United Nations is leading a global initiative on ‘Sustainable Energy for All’ to mobilize action from all sectors of society in support of three interlinked objectives to be achieved by 2030: providing universal access to modern energy services; doubling the global rate of improvement in energy efficiency; and doubling the share of renewable energy in the global energy mix. Given the worst type of energy crisis that we face, we do need to explore alternative energy sources. The import of fuel is not only costing much to the exchequer, but its consumption is also harming the environment due to emission of greenhouse gases.

Due to various reasons, including hike in the international oil prices and geo-political factors, dependency on imported oil is not sustainable in the long run. Pakistan, with its ideal location, has vast potential of producing solar and wind energy, which can be tapped optimally for socio-economic development. Renewable resources comprising of wind, solar, hydropower and biomass and geothermal when developed optimally, would not only save enormous foreign exchange, but will contribute to efforts with regard to climate change.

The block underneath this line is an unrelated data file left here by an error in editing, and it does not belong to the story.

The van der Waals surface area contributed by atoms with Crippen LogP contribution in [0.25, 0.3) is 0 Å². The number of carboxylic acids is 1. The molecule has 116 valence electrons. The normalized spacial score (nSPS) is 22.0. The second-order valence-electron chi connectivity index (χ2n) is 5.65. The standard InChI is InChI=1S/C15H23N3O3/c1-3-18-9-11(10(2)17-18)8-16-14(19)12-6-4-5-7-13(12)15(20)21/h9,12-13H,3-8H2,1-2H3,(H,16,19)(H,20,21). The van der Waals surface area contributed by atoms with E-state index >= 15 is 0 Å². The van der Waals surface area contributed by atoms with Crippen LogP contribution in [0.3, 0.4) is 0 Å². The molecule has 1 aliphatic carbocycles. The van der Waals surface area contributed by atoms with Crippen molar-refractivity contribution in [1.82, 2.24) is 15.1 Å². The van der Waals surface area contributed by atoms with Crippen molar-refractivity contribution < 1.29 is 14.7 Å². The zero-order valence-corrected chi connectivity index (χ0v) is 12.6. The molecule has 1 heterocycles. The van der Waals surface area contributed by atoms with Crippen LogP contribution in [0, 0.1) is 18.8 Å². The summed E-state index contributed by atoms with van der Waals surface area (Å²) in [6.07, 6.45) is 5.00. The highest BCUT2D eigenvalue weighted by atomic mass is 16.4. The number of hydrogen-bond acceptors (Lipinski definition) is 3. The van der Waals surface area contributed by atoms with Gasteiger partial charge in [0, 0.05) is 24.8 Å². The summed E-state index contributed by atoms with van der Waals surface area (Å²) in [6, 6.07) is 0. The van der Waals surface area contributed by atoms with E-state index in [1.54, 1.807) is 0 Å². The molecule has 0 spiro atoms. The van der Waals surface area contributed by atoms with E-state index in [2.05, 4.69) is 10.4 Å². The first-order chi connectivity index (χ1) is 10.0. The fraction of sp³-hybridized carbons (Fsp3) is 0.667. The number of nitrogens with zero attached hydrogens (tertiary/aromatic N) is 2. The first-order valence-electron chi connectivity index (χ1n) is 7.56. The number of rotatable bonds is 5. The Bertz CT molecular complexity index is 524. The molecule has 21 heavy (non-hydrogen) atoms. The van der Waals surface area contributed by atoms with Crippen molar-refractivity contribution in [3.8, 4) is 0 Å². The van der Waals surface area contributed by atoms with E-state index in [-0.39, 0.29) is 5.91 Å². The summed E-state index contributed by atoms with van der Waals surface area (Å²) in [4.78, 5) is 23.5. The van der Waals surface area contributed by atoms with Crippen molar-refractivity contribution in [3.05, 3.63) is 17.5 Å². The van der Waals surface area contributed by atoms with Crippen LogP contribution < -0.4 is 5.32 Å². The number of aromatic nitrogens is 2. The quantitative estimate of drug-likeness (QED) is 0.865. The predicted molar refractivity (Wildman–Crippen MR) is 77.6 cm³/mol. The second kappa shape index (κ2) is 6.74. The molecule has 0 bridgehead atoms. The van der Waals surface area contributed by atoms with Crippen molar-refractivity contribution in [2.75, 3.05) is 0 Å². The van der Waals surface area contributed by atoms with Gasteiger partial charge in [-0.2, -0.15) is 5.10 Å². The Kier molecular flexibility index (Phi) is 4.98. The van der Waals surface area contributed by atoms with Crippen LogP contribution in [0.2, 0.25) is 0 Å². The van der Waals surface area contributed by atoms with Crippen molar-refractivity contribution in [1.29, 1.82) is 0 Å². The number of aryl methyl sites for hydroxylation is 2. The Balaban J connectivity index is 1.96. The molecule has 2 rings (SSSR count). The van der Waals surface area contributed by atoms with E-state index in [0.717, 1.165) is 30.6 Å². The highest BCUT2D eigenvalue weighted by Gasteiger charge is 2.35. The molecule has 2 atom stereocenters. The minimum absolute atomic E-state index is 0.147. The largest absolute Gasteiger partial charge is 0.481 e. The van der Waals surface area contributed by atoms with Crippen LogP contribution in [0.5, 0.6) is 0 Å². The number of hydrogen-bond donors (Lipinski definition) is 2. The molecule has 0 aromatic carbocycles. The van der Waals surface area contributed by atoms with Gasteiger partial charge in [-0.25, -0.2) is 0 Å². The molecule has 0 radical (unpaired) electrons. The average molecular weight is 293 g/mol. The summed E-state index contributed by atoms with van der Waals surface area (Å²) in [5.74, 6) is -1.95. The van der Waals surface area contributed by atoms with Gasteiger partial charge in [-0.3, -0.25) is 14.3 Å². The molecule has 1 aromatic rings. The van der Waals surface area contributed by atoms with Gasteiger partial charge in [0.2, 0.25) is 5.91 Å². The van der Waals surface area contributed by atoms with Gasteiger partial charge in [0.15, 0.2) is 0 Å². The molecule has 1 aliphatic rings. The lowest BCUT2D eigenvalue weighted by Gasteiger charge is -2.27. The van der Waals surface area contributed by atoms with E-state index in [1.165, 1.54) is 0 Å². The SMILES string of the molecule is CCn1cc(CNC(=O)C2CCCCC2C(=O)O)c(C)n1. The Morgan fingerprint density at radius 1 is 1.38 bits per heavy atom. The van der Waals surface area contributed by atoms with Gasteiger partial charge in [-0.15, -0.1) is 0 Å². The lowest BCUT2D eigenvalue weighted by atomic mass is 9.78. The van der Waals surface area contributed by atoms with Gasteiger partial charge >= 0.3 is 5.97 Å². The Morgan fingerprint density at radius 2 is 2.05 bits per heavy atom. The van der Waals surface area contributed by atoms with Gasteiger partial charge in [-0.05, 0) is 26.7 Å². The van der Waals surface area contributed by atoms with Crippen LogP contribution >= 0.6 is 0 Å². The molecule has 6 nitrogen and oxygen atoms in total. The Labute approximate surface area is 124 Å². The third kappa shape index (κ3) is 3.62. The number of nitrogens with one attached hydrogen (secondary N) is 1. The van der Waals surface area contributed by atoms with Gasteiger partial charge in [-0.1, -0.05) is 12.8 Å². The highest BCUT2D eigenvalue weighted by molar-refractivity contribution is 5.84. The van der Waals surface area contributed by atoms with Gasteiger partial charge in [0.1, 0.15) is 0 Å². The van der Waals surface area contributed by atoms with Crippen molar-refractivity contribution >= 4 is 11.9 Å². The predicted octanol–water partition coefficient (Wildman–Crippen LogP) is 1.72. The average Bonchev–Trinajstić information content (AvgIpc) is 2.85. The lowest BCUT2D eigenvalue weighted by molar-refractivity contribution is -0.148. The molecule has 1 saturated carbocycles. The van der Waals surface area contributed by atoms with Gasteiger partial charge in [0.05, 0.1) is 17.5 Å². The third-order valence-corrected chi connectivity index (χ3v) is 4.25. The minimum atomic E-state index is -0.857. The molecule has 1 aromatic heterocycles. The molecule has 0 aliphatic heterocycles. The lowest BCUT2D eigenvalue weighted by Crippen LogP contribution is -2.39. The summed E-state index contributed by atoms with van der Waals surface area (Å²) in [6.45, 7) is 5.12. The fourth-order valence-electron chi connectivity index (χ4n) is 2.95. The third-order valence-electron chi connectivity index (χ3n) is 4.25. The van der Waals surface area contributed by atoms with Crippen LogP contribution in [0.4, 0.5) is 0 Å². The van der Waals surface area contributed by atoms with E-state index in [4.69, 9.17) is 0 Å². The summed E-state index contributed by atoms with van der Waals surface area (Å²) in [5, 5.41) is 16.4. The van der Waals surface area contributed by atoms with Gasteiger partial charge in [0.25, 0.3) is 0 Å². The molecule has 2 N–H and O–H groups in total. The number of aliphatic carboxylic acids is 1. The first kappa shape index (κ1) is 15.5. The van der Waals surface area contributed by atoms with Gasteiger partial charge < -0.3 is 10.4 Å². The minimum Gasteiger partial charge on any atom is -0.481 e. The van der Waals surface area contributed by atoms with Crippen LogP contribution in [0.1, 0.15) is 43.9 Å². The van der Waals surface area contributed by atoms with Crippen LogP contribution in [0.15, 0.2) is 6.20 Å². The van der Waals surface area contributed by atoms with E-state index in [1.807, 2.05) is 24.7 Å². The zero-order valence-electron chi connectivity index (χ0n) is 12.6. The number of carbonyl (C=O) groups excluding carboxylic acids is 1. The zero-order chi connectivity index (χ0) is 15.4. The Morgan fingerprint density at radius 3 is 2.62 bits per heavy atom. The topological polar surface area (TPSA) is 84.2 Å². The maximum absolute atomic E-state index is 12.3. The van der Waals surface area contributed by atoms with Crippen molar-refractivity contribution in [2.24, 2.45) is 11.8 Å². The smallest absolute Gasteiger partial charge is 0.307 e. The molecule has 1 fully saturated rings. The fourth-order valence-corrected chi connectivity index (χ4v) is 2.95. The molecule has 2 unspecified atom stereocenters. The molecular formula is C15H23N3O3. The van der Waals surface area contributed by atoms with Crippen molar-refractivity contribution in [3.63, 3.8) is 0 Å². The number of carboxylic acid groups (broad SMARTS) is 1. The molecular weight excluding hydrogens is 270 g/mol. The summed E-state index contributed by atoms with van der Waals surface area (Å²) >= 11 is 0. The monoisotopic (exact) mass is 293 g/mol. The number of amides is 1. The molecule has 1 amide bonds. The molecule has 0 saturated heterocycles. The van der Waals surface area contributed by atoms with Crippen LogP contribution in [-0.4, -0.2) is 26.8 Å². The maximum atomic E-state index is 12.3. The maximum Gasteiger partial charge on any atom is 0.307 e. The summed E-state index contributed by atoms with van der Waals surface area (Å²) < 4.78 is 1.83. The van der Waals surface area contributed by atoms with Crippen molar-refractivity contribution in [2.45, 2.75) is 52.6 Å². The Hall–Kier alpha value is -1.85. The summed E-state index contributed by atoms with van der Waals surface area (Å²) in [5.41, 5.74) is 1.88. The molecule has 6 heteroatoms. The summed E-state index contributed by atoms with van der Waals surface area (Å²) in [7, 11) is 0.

A number of countries have already taken initiatives towards enhancing supply of low-carbon resources. France is switching to electric vehicles through its program ‘Renault-Nissan Leaf’. In the aftermath of Japan’s nuclear disaster at Fukushima in March 11, 2011, Germany decided to close down its entire nuclear power plants and switch over to a strategy relying on greater energy efficiency. We should chart a roadmap to put in place effective policies supportive of developing cost-effective technologies relating to renewable energy. The fossil fuel resources in the world are fast depleting. Not foreseeing future is simply not making development sustainable in future for the next generation.

JAVED IQBAL,

Lahore, April 9.